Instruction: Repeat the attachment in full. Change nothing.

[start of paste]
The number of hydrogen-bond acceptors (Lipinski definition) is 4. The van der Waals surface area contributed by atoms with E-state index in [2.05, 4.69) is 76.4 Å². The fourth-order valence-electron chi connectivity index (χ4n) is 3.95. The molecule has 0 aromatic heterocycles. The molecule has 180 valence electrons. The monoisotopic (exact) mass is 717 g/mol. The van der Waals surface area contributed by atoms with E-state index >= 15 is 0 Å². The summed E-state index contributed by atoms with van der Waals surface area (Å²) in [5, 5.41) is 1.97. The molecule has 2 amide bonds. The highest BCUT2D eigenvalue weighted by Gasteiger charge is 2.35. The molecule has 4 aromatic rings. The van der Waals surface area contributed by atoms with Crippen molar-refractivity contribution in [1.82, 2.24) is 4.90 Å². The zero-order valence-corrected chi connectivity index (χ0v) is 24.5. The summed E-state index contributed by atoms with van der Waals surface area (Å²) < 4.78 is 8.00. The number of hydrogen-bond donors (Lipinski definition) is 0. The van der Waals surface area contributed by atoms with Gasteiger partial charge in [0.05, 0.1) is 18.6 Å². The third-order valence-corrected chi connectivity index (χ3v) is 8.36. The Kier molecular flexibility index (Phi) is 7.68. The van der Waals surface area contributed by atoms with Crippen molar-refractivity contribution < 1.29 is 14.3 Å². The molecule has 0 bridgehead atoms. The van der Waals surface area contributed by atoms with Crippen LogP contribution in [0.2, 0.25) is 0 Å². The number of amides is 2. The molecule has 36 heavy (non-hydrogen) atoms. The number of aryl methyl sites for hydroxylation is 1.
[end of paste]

The number of hydrogen-bond acceptors (Lipinski definition) is 4. The van der Waals surface area contributed by atoms with E-state index in [2.05, 4.69) is 76.4 Å². The fourth-order valence-electron chi connectivity index (χ4n) is 3.95. The molecule has 0 aromatic heterocycles. The molecule has 180 valence electrons. The monoisotopic (exact) mass is 717 g/mol. The van der Waals surface area contributed by atoms with E-state index >= 15 is 0 Å². The summed E-state index contributed by atoms with van der Waals surface area (Å²) in [5, 5.41) is 1.97. The molecule has 2 amide bonds. The highest BCUT2D eigenvalue weighted by Gasteiger charge is 2.35. The molecule has 4 aromatic rings. The van der Waals surface area contributed by atoms with Crippen molar-refractivity contribution in [1.82, 2.24) is 4.90 Å². The zero-order valence-corrected chi connectivity index (χ0v) is 24.5. The summed E-state index contributed by atoms with van der Waals surface area (Å²) < 4.78 is 8.00. The number of hydrogen-bond donors (Lipinski definition) is 0. The van der Waals surface area contributed by atoms with Gasteiger partial charge in [0.05, 0.1) is 18.6 Å². The third-order valence-corrected chi connectivity index (χ3v) is 8.36. The Kier molecular flexibility index (Phi) is 7.68. The van der Waals surface area contributed by atoms with Crippen molar-refractivity contribution < 1.29 is 14.3 Å². The molecule has 0 bridgehead atoms. The van der Waals surface area contributed by atoms with Crippen LogP contribution in [0.2, 0.25) is 0 Å². The number of amides is 2. The molecule has 36 heavy (non-hydrogen) atoms. The number of aryl methyl sites for hydroxylation is 1.